The rhythm of the breath as you watch may now seem to shift from a rhythm based on the relationship between two – the inhale and the exhale – to a rhythm based on the relationship between four – the inhale, and the place between inhale and exhale; the exhale, and the place between it and the next inhale.
The circle of the breath expands into this awareness.
Inhale, and the place between in and out; exhale, and the place between out and in.
The rhythmic circle of breath moves easily, freely, effortlessly.
The rhythmic cycle of breath turns around, spinning at its own pace from in, to out; with space enough to notice the rhythmic pattern that links the in-breath with the pause which follows it, and the out-breath with the pause that follows it.
Each rhythmic cycle of the breath is unique. Observe its own quality, time and pace.
Each rhythmic cycle of the breath is part of a pattern. Notice its relation to its neighbour breaths – faster? Or slower? Louder? Or quieter? Heavier? Or lighter?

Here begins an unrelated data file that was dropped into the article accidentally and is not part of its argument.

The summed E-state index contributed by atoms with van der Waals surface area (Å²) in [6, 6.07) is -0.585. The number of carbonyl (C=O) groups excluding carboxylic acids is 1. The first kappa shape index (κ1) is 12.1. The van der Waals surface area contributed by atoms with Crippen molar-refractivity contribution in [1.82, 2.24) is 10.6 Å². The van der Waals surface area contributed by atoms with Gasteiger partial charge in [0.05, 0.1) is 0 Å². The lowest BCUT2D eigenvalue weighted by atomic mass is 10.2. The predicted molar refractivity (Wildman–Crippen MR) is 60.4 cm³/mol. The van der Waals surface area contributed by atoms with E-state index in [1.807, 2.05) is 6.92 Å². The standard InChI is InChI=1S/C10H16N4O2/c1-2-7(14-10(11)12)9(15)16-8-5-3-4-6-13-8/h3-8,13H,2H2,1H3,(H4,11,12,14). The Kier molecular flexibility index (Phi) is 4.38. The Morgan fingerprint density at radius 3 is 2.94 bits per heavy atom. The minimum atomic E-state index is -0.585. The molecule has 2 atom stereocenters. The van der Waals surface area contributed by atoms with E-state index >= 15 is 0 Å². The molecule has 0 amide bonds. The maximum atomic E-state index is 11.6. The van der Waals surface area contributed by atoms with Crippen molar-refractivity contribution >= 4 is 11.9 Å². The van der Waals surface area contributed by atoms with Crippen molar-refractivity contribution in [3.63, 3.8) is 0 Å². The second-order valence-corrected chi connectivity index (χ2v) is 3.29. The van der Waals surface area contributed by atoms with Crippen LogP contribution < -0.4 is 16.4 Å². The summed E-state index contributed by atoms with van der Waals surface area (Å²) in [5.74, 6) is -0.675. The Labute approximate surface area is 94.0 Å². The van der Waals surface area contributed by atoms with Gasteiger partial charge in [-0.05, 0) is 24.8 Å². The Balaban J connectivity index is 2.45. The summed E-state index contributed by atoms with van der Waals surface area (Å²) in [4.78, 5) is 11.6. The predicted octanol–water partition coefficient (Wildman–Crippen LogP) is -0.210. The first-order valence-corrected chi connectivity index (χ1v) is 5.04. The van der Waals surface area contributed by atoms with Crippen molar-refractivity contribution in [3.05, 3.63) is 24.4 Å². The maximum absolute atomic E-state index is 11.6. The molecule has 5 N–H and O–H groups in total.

Each rhythmic cycle of the breath is unique, and part of a pattern.
Observe the rhythmic play between each circle, each cycle of breath, and those which precede and follow it.
Know that within this continuous rhythmic cycle of circles, everything is the same, and everything is changing. The breath keeps coming, and the breath keeps changing.
Every breath is a complete rhythmic cycle – in, and the pause that follows it, out, and the pause that follows it.
Every rhythmic breath cycle leads away from the breath that is past, and leads into the breath that is to come.
Every rhythmic breath cycle contains within its circle all that we need to know.
Things always change: the inhalation turns into the pause that follows it; and the pause turns into the out breath; and the out breath turns into the pause which follows it.
And the individual breath cycle is complete. But the rhythm continues on.
Watch the rhythm continuing, containing within it the individual breath circles, the cycles that lead one to the next.
Know that the truth of the breath circle is just this: right now, I am breathing in; right now I am watching the breath turn to leave; right now I am breathing out; right now I am waiting for the breath to turn back in.
The cycle is complete but the rhythm continues.
Each circle contains within it moments of change, pause, and release.